Orange Lawn Neighbors Start Petition Against Proposed Development

by The Village Green
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A neighbor of Orange Lawn Tennis Club says this scan overlay of the proposed development was provided by BNE Real Estate Group.

A neighbor of Orange Lawn Tennis Club says this scan overlay of the proposed development was provided by BNE Real Estate Group.

More than 260 signatures have been made to an online petition opposing an ordinance that could pave the way for a town home development project on a parcel of land presently owned by Orange Lawn Tennis Club in South Orange.

The petition, titled “Oppose South Orange Development: Ordinance 2015-2,” had 265 signatories as of 2 p.m. on Feb. 19.

On January 12, the South Orange Board of Trustees voted to introduce Ordinance 2015-2. The ordinance, if passed, would allow Orange Lawn to subdivide its property in order to sell a parcel for development. The Board of Trustees is waiting on a recommendation from the Planning Board, which will be deliberating on the issue on March 2, to inform its discussion of the second hearing and final vote on the ordinance at its March 9 meeting. (The ordinance was to be discussed at the Feb. 2 Planning Board meeting and at the Feb. 9 Board of Trustees meeting, but both meetings were canceled due to weather.)

Orange Lawn Tennis Club, pleading financial difficulties, has proposed selling off a portion of its property to be developed as 27 town homes by BNE Real Estate. According to Peter Shapiro, a board member at Orange Lawn, “The development is made necessary because of the financial condition of the club. If the club were in sound financial condition, it would vastly prefer to retain the integrity of the beautiful historic property that has been its home for more than a century.”

However, Shapiro continued, “Without the sale, the club cannot survive. The sale will allow the club to extinguish its debt, and put it on a secure financial footing going forward.  Without the sale, the club will be forced to close, and to sell off its entire property for development. The choice comes down to this: develop a portion of the property and allow the club to continue as a historic South Orange institution, or close the club and develop the entire property. We would overwhelmingly prefer the first alternative. The interests of the club and of its neighbors are fully aligned in wanting to limit the impact of the development. We are committed to working with the community to do so.”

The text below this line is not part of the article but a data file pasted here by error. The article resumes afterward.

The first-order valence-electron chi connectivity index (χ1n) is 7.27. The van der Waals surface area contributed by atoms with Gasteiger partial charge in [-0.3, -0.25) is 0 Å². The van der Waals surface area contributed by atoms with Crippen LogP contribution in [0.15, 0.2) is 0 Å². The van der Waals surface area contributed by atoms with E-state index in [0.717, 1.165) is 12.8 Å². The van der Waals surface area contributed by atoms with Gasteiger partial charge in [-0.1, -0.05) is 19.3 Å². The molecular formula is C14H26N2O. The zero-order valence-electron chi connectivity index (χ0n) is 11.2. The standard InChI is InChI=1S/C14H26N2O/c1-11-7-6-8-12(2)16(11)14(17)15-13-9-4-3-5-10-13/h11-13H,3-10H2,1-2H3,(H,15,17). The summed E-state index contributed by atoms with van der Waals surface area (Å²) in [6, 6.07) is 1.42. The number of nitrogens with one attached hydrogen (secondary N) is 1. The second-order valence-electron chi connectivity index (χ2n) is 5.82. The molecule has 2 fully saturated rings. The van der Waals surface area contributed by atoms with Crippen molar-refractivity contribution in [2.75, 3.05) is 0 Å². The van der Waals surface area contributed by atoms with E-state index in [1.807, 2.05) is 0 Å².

However, neighbors who have signed the petition do not agree that their interests are fully aligned with Orange Lawn. The petition summary reads: “We, the neighbors of the Orange Lawn Tennis Club, oppose the development of twenty seven (27) townhouses on a sloped four acre parcel of the historic Club. This dense development is out of character to the single-family detached neighborhood in which the Club sits and is inconsistent with the Village’s Master Plan. In addition, this development will lead to increased traffic and water runoff in the surrounding area. South Orange, by proposed ordinance, is facilitating this development unless we stop it.” (Read the full petition here or contact for more information.)

Joe Korb, a neighbor of Orange Lawn and an organizer of opposition to the project, said that “over half of the immediate neighbors to the club have signed with more coming.”

Korb also shared an overlay of the project that the developer has shared with neighbors (see above). “It shows how dramatically out of character the proposal is to the surrounding neighborhood,” said Korb. “If people are not joining the club now, why would anyone join after these would be built.” Korb also questioned how many members of Orange Lawn are local residents; he said that Orange Lawn would not provide the information.

Comments on the petition echoed Korb’s remarks, saying that the development will not match the character of the neighborhood and will further traffic issues on Ridgewood Road. Many felt that there must be better ways to deal with Orange Lawn’s financial crisis.

In a post on, local realtor Sarah Macyshyn voiced a concern that the development would negatively impact home values in the neighborhood: “Yes, I would like to see Orange Lawn thrive, but their financial difficulties are not the fault or responsibility of the people of South Orange. The proposal to change the zoning to allow inappropriate development, that would most certainly sacrifice values in the surrounding neighborhood can only be described as unfair and outrageous.”

The Village Green has reached out to BNE Real Estate for more information about the project. We have also contacted Orange Lawn to inquire about membership and finances. We have not yet received replies to our inquiries.

Full disclosure: The reporter’s husband recently became a member of Orange Lawn Tennis Club.

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